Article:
Objective: The purpose of this study was to determine whether surfactant (beractant) administration to term newborns in respiratory failure and at risk for requiring extracorporeal membrane oxygenation (ECMO) treatment would significantly reduce the incidence of severe complications through 28 days of age and the need for ECMO.
Study design: A multicenter (n = 44), randomized, double-blind, placebo-controlled trial was conducted. Infants weighing 2000 gm or more with gestational ages of 36 weeks or greater were stratified by diagnosis (meconium aspiration syndrome, sepsis, or idiopathic persistent pulmonary hypertension of the newborn) and oxygenation index (15 to 22, 23 to 30, 31 to 39) and then randomly assigned to receive four doses of beractant, 100 mg/kg (n = 167), or air placebo (n = 161) before ECMO treatment and four additional doses during ECMO, if ECMO was required. The incidence of untoward effects (including hemorrhagic, neurologic, pulmonary, renal, cardiovascular, infectious, metabolic, and technical complications) occurring before and after randomization and through 28 days of age or discharge were recorded.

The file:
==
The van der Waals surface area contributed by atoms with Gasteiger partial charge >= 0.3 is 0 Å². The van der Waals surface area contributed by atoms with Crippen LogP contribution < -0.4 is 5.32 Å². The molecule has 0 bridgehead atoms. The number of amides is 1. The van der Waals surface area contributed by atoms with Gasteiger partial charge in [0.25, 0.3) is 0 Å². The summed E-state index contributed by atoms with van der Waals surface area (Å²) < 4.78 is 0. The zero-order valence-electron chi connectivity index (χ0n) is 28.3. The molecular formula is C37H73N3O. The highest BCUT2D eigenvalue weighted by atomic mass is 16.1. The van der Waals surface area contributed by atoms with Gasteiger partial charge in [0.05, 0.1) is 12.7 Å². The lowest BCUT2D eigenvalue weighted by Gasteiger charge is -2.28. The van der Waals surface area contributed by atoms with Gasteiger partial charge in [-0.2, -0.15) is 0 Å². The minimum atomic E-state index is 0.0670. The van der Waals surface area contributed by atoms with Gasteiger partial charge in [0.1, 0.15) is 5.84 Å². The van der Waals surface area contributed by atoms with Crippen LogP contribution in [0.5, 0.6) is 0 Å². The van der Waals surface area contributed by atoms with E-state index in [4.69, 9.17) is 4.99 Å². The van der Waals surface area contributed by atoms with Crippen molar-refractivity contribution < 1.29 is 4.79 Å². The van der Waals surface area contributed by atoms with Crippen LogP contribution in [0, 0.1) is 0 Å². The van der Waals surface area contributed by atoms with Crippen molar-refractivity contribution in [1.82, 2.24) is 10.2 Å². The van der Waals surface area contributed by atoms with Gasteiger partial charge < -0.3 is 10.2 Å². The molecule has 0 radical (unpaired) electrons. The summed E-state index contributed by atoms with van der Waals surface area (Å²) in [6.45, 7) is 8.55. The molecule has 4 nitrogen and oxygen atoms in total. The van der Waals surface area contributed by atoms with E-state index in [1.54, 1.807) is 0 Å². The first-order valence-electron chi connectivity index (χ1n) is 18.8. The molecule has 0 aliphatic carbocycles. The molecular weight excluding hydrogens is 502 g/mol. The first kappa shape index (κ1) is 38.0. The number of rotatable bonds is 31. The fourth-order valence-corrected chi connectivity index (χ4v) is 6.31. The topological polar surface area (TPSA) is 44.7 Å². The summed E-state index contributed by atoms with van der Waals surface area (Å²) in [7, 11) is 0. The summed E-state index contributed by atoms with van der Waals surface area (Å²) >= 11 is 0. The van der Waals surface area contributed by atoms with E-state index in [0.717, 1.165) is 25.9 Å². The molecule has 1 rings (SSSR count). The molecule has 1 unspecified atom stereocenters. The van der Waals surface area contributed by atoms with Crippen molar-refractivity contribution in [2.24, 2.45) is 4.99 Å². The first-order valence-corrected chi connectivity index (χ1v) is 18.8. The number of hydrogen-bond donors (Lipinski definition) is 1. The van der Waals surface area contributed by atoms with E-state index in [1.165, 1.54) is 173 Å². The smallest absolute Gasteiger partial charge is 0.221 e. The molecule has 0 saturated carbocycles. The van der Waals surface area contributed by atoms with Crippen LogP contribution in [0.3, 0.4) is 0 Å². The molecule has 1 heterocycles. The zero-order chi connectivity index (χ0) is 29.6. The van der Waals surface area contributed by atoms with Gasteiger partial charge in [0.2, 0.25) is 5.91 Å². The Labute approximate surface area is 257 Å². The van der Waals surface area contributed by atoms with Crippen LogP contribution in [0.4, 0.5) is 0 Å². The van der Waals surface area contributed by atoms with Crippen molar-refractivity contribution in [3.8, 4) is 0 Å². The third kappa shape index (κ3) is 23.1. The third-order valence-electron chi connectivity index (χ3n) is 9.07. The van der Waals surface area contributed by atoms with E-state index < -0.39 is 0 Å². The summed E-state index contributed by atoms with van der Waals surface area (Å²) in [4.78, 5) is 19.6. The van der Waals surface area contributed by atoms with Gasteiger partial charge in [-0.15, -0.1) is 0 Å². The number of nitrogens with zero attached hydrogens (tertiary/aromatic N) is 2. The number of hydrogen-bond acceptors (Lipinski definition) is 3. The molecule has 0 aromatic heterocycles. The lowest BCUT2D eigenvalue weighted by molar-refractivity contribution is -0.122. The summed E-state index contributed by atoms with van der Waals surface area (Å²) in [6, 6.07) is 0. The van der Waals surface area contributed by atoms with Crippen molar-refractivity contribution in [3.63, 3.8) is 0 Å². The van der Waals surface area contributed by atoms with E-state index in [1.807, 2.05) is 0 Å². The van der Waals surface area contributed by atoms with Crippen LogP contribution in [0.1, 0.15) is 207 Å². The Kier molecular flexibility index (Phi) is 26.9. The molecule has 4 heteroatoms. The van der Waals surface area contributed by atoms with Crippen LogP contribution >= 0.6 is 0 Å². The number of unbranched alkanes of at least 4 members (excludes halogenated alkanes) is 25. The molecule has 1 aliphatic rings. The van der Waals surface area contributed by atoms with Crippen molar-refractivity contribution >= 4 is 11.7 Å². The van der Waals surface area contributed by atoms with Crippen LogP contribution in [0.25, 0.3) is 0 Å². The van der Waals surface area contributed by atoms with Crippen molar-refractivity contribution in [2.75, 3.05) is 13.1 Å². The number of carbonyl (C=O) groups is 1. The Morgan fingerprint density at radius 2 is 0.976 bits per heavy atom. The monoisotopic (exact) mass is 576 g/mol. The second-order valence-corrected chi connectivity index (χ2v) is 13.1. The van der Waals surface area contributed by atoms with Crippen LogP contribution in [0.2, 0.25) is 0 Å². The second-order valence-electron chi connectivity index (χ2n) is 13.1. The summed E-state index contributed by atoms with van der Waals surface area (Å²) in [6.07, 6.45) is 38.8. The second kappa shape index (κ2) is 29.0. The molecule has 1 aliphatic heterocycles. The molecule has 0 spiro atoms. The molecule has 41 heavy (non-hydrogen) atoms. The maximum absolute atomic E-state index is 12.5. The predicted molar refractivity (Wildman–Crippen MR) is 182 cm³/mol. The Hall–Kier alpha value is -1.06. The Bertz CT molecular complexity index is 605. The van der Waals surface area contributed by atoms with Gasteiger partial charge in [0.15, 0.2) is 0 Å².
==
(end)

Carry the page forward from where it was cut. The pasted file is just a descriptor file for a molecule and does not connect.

Results: The two treatment groups were comparable in baseline parameters, including birth weight, sex, gestational age, oxygenation index, and primary diagnosis. There was no difference in the incidence of severe complications. The need for ECMO therapy was significantly less in the surfactant group than in the placebo group (p = 0.038); this effect was greatest within the lowest oxygenation index stratum (15 to 22; p = 0.013).
Conclusions: Use of surfactant, particularly in the early phase of respiratory failure, significantly decreases the need for ECMO in the treatment of term newborns with respiratory failure, without increasing the risk of complications.